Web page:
Supriya Ghosh

Argus finals system

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The Argus finals systems were a set of related systems of end-of-season championship playoff tournament used commonly in Australian rules football competitions in the early part of the 20th century. The systems generally comprised a simple four-team tournament, followed by the right of the top ranked team from the home-and-away season to challenge for the premiership. The systems were named after the Melbourne newspaper The Argus, which developed and supported their use.

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First Argus system

In 1901, the Victorian Football League first adopted the "Argus system", after issues had emerged with the fairness of the system which had been introduced in 1898.

The initial Argus system was, in effect, a simple four-team knock-out tournament, played as follows:

  • Week One: the First Semi-Final was played between 2nd vs 4th, and the Second Semi-Final was played between 1st vs 3rd.
  • Week Two: the final was played between Winner SF1 vs Winner SF2
  • The winner of this match became the Major Premier for the season.
  • First amended Argus system

    The immediate complaint about the Argus system was that all four of the qualifying teams had a statistically equal opportunity to win the premiership. It was commonly thought that the club which performed best during the home-and-away season deserved an enhanced opportunity to win the premiership.

    Consequently, the VFL re-introduced a provision which had existed under the 1898 system: after the simple knock-out tournament was completed, the team with the best win-loss record for the season would have the opportunity to challenge the winner of the knock-out tournament to a Grand Final for the premiership.

    This variant of the Argus system was played as follows:

  • Week One: the First Semi-Final was played between 2nd vs 4th, and the Second Semi-Final was played between 1st vs 3rd.
  • Week Two: a final was played between Winner SF1 vs Winner SF2
  • If the winner of the Week Two final had the best record in the league across all matches, including all finals up to and including Week Two, then that team became the Major Premier for the season. In these cases, the final in week two has retrospectively become known as the Grand Final.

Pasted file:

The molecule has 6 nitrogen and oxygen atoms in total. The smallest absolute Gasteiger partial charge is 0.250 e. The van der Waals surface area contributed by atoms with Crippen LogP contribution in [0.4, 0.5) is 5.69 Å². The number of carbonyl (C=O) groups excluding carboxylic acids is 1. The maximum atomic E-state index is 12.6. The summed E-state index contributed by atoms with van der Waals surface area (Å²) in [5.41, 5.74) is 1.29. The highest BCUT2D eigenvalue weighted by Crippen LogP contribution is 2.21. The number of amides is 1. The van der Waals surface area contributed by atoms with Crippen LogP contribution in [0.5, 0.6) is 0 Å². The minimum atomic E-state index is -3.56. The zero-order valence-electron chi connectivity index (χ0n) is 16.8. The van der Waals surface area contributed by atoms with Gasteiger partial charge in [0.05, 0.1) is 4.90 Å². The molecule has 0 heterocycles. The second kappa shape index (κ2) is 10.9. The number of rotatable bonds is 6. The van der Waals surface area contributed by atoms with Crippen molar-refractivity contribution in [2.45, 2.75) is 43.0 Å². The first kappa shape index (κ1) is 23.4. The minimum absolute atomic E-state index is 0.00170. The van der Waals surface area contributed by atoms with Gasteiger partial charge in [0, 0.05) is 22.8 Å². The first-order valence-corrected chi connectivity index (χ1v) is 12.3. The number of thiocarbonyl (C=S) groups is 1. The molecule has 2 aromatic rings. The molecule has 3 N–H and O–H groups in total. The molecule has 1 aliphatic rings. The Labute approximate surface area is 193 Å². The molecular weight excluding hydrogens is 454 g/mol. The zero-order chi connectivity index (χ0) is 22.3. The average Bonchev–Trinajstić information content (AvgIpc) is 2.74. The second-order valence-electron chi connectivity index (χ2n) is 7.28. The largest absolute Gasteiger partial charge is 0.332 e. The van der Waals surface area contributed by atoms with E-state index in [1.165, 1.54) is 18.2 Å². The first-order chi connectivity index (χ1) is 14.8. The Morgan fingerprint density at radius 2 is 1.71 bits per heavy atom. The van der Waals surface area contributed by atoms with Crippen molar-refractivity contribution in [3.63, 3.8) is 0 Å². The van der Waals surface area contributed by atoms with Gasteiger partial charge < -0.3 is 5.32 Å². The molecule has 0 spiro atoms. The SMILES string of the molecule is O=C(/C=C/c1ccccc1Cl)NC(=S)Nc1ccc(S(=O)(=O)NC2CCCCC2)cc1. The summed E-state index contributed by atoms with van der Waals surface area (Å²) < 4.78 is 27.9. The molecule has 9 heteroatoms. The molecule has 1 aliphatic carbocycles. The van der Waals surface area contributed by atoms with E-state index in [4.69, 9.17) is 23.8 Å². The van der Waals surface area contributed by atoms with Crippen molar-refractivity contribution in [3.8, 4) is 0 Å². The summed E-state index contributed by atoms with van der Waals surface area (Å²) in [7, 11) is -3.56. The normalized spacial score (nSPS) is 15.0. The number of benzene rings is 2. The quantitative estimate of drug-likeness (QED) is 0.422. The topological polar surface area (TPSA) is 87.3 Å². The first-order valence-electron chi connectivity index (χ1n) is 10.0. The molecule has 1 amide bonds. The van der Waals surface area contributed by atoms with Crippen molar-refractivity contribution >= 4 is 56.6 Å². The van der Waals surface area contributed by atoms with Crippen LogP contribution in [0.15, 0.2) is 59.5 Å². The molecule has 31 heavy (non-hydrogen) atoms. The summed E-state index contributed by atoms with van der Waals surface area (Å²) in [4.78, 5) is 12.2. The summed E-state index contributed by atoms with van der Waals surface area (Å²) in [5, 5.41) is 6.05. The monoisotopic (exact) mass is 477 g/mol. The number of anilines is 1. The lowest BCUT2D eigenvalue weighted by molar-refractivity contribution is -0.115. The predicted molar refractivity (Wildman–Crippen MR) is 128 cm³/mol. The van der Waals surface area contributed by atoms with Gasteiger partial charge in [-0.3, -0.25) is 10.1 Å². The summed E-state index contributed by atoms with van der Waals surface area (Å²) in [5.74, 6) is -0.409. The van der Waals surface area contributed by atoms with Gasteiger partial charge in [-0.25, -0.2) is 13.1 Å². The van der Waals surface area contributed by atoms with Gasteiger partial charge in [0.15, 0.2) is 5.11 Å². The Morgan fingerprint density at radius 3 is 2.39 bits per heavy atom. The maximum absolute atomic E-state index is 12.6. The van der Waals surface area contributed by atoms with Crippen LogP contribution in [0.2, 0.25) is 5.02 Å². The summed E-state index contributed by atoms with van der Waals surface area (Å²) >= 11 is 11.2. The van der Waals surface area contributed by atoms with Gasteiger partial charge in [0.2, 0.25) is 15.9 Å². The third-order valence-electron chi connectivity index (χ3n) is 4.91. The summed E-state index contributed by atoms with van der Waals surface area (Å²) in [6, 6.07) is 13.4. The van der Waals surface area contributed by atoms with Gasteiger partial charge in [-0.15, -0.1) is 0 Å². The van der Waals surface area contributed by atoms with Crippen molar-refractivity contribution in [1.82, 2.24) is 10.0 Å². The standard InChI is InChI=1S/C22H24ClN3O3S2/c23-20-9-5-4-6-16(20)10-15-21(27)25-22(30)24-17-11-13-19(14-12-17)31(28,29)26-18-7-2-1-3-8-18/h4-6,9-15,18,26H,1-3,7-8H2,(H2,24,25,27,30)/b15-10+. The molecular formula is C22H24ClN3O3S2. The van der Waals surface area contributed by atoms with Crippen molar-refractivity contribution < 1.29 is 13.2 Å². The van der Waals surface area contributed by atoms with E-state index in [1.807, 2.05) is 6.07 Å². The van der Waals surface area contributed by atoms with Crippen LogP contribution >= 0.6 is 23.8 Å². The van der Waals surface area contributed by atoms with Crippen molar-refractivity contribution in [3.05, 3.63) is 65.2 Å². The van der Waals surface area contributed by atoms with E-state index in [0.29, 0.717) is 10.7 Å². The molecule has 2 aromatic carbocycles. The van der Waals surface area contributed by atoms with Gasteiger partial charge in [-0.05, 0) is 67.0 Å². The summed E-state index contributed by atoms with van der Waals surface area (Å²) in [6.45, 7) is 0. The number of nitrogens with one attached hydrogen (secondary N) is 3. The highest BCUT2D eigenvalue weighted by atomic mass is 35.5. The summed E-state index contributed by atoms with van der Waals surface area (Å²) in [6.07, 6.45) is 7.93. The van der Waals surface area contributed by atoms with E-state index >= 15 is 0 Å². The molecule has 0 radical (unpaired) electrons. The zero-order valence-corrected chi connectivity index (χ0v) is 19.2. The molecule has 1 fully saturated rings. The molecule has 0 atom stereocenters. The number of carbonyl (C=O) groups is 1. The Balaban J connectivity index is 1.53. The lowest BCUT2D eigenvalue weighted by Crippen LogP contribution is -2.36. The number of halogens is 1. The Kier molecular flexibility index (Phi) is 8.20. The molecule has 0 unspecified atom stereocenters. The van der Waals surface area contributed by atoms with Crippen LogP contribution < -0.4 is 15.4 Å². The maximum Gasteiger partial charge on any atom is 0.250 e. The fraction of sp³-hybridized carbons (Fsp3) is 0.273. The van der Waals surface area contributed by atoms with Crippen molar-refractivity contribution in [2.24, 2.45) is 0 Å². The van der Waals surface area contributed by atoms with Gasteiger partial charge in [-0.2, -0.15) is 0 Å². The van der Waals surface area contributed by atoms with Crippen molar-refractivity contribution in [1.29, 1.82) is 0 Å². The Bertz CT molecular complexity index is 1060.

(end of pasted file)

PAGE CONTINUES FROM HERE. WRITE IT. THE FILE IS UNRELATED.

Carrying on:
• If the winner of the Week Two final did not have the best record in the league as defined above, then the finals progress to Week Three.
  • Week Three: the Grand Final was played between Team with the best record vs Winner Final
  • The winner of this match became the Major Premier for the season.
  • It is important to note that under this variant of the Argus System, the right to challenge did not automatically go to the minor premiers, i.e. the team which was ranked highest after the home-and-away season. If the minor premiership had been decided by a close margin, then any losses sustained during the finals could have cost the minor premier its right to challenge or even transferred it to another team.

    An example of how this could have happened occurred in the 1906 VFL season: entering the Final, Carlton had an overall record of 15–3, and Fitzroy had an overall record of 14–4, but Fitzroy had a superior percentage to Carlton. Had Carlton lost the Final against Fitzroy, both teams would have had a record of 15–4, but Fitzroy would have been ranked above Carlton with its superior percentage, and Carlton therefore would have lost the right of challenge, meaning that Fitzroy would win the premiership. As it happened, Carlton won the match, giving them a record of 16–3 compared with Fitzroy's 14–5, so Fitzroy had no right of challenge, and Carlton won the premiership. Many Carlton players and officials erroneously believed that they would have had the right to challenge had they lost the Final; this confusion led to Carlton lodging a complaint with the VFL, and was justification for further amendments to be made in 1907.

    Second amended Argus system